Data Dependences in Loops Find the dependence relations due to the array X in the program below: (1) for I = 2 to 9 do (2) X[I] = Y[I] + Z[I] (3) A[I] = X[I-1] + 1 (4)end for Approach: In a simple loop, we can unroll the loop and see which statement instances depend on which others (each array element is a variable): (2) X[2]=Y[2]+Z[2] X[3] =Y[3]+Z[3] X[4]=Y[4]+Z[4] (3) A[2]=X[1]+1 A[3] =X[2]+1 A[4]=X[3]+1 I = 2 I = 3 I = 4

In the example, there is a loop-carried, lexically forward flow dependence relation. (The (1) annotation in the figure below will be explained shortly.) Data Dependences in Loops S2S2 S3S3 (1) - Loop-carried vs loop-independent - Lexical-forward vs lexical backward

Iteration Space Example do I = 1, 5 do J = I, 6... enddo Written out in lexicographic order the iteration space is: –(1,1), (1,2),…, (1,6),(2,2),(2,3),… Equivalent to sequential execution order J I

Basic Concepts Let R n be the set of all real n-vectors, (n >1) A lexicographic order < u on these vectors is a relation: i < u j on vectorsi = { i 1 … i n } j = { j 1 … j n } iff i 1 = j 1, j 1 = j 2 … and i u < j u The leading element of a vector is the first non- zero element A negative vector has: leading element < 0 A positive vector has: leading element > 0

Given 2 n-vectors i,j i = (i 1, … i n ) j = (j 1, … j n ) Their distance vector = (j 1 - i 1, j 2 - i 2, …) –Represents the number of iterations between accesses to the same location Their direction vector S = (sig (j 1 - i 1 ), sig(j 2 - i 2 ), …) –Represents the direction in iteration space Given distance vector ==> one can derive direction vector but not vise versa. Distance/Direction Vectors

It is often convenient to deal with in- completely specified direction vectors Example 1: {(0, 0, 0, 1), (0, -1, 0, 1), (0, 0, 1, 1), (0, -1, 1, 1)} ==> {(0, 0, 0, 1)} Example 2: {(0, -1, 0, -1), (0, 0, 0, -1), (0, 1, 0, -1)} ==> {(0, *, 0, -1)}

Distance/Direction Vectors Let i, j denote two vectors in R n and s their direction vector. Then i < j iff s has one of the following n forms: (1, *, *, …, *) (0, 1, *, …, *) (0, 0, 1, *, …, *) (0, 0, …, 0, 1). More precisely, i < u j for a u in 1 u n, iff s has the form with a leading 1 after (u - 1) zeros, I.e., s is positive. Notation (0, 1, -1) (=, >, <)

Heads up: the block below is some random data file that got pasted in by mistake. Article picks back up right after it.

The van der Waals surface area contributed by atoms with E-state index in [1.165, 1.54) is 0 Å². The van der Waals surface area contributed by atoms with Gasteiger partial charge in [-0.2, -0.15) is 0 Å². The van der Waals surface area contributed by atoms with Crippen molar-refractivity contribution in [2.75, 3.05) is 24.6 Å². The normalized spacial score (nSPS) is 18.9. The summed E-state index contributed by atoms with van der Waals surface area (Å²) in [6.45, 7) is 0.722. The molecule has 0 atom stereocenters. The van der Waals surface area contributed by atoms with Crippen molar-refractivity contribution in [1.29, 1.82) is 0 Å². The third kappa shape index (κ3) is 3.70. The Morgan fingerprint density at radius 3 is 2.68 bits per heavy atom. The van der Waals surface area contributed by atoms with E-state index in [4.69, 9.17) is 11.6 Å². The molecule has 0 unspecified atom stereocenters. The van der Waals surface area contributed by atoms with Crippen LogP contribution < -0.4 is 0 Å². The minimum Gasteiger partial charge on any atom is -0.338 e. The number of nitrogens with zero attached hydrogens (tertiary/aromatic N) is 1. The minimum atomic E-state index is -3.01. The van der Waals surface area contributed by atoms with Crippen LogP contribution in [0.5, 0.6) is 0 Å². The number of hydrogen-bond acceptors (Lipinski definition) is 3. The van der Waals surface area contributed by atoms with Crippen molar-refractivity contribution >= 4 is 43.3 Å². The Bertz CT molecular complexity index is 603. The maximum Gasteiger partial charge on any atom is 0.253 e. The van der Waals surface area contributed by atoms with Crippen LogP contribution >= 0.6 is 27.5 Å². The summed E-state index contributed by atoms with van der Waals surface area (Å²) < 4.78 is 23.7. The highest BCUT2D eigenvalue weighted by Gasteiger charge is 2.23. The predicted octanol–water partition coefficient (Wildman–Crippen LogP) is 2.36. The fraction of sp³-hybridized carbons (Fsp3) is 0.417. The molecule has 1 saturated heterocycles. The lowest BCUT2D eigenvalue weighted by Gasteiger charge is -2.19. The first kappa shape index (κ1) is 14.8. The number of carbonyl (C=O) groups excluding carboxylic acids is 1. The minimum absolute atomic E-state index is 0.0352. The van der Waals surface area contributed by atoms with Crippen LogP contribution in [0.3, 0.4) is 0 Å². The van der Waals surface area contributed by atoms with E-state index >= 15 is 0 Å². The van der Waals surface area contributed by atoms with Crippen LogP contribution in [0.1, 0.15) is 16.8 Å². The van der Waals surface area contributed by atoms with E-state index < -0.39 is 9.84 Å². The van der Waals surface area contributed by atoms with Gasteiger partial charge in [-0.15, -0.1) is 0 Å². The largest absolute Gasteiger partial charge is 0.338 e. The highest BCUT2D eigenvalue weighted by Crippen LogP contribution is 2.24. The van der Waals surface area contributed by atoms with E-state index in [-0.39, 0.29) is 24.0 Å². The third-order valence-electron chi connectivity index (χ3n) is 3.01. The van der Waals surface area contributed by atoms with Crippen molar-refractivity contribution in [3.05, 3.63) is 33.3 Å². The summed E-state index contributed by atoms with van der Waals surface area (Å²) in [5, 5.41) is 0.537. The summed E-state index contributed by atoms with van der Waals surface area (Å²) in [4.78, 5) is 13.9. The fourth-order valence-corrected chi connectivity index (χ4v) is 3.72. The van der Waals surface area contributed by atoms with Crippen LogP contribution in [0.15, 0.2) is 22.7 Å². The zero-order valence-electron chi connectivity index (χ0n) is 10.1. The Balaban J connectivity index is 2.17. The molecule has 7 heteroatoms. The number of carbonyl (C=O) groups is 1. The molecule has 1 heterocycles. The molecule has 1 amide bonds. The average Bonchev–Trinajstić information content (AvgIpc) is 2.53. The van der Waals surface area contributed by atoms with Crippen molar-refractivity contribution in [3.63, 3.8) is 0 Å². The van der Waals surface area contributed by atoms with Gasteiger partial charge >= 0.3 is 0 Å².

do i = 3,100 S:A(2i) = B(i) + 2 T:C(i) = D(i) + 2A(2i +1) + A(2i - 4) + A(i) 1.A(2i), D(i) 2. A(2i), A(2i + 1) 3. A(2i), A(2i - 4) An Example no dependence ?

Note: the direction is from S to T (i 2 > i 1 ) 2i 1 = 2i 2 - 4, so i 2 - i 1 = 2 i.e. a flow dependence is caused for example: all iteration pairs : (i 2 = i 1 + 2, 3 i 98) for each pair: direction vector = (1) distance vector = (2) i 1 = 3 i 2 = 5 Constant Example: A(2i) and A (2i - 4)

For A(2i), A(i) this causes a flow dependence of T on S, the set of associated iteration pairs is {(i, j) | j = 2i, 3 i 50)} for i, j in this set direction vector = (1) distance vector = 2i - i = i Summary: T is flow-dependent on S with direction vector = (1) distance vector between (3) to (50) Example: A(2i) and A (2i - 4)

Testing for Parallel Loops A dependence D = (d 1,…,d k ) is carried at level i, if d i is the first nonzero element of the distance/direction vector A loop l i is parallel if there does not exist a dependence D j carried at level i. If the loop is parallel, it may also be reordered.